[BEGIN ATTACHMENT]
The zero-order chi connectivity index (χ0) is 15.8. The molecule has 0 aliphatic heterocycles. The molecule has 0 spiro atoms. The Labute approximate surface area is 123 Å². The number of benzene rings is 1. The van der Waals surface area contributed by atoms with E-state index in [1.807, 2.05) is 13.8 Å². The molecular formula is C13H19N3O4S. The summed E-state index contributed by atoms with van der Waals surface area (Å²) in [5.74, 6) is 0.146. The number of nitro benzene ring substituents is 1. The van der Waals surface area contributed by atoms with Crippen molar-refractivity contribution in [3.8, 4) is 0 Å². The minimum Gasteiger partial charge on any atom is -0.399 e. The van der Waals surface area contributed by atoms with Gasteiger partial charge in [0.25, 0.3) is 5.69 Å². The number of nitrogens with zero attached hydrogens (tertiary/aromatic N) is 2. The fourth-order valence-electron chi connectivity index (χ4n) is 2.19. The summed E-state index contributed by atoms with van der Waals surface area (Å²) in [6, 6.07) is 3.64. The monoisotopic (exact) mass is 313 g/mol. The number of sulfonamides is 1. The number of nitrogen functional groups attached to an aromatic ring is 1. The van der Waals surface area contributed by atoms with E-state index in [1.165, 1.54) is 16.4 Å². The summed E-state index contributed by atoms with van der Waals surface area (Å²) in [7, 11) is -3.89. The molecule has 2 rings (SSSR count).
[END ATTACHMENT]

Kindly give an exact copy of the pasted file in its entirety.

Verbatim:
The zero-order chi connectivity index (χ0) is 15.8. The molecule has 0 aliphatic heterocycles. The molecule has 0 spiro atoms. The Labute approximate surface area is 123 Å². The number of benzene rings is 1. The van der Waals surface area contributed by atoms with E-state index in [1.807, 2.05) is 13.8 Å². The molecular formula is C13H19N3O4S. The summed E-state index contributed by atoms with van der Waals surface area (Å²) in [5.74, 6) is 0.146. The number of nitro benzene ring substituents is 1. The van der Waals surface area contributed by atoms with Crippen molar-refractivity contribution in [3.8, 4) is 0 Å². The minimum Gasteiger partial charge on any atom is -0.399 e. The van der Waals surface area contributed by atoms with Gasteiger partial charge in [0.25, 0.3) is 5.69 Å². The number of nitrogens with zero attached hydrogens (tertiary/aromatic N) is 2. The fourth-order valence-electron chi connectivity index (χ4n) is 2.19. The summed E-state index contributed by atoms with van der Waals surface area (Å²) in [6, 6.07) is 3.64. The monoisotopic (exact) mass is 313 g/mol. The number of sulfonamides is 1. The number of nitrogen functional groups attached to an aromatic ring is 1. The van der Waals surface area contributed by atoms with E-state index in [1.165, 1.54) is 16.4 Å². The summed E-state index contributed by atoms with van der Waals surface area (Å²) in [7, 11) is -3.89. The molecule has 2 rings (SSSR count).